EU ‘wise men’ group hesitates to go public


The reflection group established by EU leaders to ponder the Union’s future is yet to decide whether it will do its work behind closed doors or “go public” by asking for contributions via the Internet, the group’s president, Felipe Gonzalez, said yesterday (21 January).

Gonzalez, a prominent former Spanish statesman, was grilled by the European Parliament’s constitutional affairs committee, with most MEPs urging him to consult with European citizens as a way of regaining their trust in the European project. 

MEPs also advised him to maintain close contact with the EU institutions, and the Parliament in particular. 

Speaking in Spanish and insisting that he was only presenting his personal views, Gonzalez explained that the group had only held one meeting so far and was still “in doubt” as to whether its work should be “not secret, but discreet”, or rather “open to the entirity of society in an interactive way”. 

“Part of this doubt has already been resolved, in the sense that we want to have a dialogue with the institutions, with the Commission, and especially with the Parliament, as a means of having a dialogue with citizens [representatives],” he said. 

Gonzalez also said the “wise men” group will try to answer two big questions: how the Union can gain in relevance for its citizens, and for the rest of the world. 

He said he had proposed a number of priorities, which he outlined as follows: 

  • How to maintain Europe’s model of social cohesion in the 21st century, based on the Lisbon agenda, the results of which he called “unsatisfactory”; 
  • Energy and climate change, which in his view requires a “revolution” in the use of energy sources. He also spoke strongly in favour of nuclear energy; 
  • Migration flows, in the perspective of answering the demographic needs of the ‘Old Continent’; 
  • Responding to the challenges of terrorism and organised crime; 
  • Responding to challenges stemming from conflict zones and failed states. In this respect, he mentioned the Caucasus and possible conflict scenarios should Ukraine denies Russia a renewal of its rental contract for the Black Sea port of Sebastopol, which expires in 2017. 

Gonzalez said his group will also offer advice on how to best take advantage of the new US administration, and will ponder notions of European identity and European values. 

The reflection group president also spoke out strongly against the former US administration’s plans to deploy a missile shield in European countries, saying he has personally never believed that such a project is intended to combat missiles from Iran. He said it would be a strategic mistake to push Russia towards a new cold war.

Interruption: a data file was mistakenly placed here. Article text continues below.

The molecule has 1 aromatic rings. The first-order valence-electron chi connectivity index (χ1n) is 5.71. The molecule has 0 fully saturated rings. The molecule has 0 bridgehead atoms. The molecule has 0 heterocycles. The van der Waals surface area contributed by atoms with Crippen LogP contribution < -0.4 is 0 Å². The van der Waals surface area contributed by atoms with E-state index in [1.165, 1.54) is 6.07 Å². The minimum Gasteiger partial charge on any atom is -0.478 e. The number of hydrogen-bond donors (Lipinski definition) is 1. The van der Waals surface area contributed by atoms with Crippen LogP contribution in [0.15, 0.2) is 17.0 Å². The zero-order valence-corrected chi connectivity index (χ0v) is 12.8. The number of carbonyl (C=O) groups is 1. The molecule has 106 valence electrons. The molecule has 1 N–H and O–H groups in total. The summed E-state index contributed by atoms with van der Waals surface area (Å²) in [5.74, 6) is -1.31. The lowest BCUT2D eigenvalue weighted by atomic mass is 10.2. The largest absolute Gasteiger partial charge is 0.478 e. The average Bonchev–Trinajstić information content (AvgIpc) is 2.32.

With respect to the recent Georgia and gas crises, he said “the evil Soviet gerontocracy was at least predictable”. He called the present situation “worrying enough”. 

Felipe Gonzalez also said those who do not want to be in Europe should be able to leave it. But he added: “Those countries which joined with hesitation know that it’s colder outside.” 

The European Council of 14 December 2007 decided to establish a "reflection group" of no more than nine people, selected from across the Union on the basis of merit, to identify the key issues which the Union is likely to face in the future and how these might be addressed. 

Former Spanish Prime Minister Felipe Gonzalez was named chair of the group, while Vaira Vi?e-Freiberga, a former president of Latvia, and Jorma Ollila, former CEO of Nokia, were named vice-chairs. 

At the 15-16 October 2008 EU summit, it was decided that the group would consist of 12 men instead of nine (EURACTIV 14/10/08). The other members of the group include: 

  • Lech Wa??sa, the historic leader of the Polish anti-communist movement 'Solidarno??' and a former Polish president; 
  • Mario Monti, a former Italian competition commissioner; 
  • Richard Lambert, director general of the Confederation of British Industry and former editor of the Financial Times; 
  • Lykke Friis of the University of Copenhagen; 
  • Nicolas Notat, French former leader of the CFDT trade union; 
  • Wolfgang Schuster, German conservative and mayor of Stuttgart; 
  • Rainer Muenz, an Austrian economist; 
  • Rem Koolhaas, a Dutch architect, and; 
  • Kalypso Nicolaidis, a Greek professor. 

The group's secretary general is Dr. Ziga Turk of Slovenia, who keeps an online diary on Blogactiv. 

Subscribe to our newsletters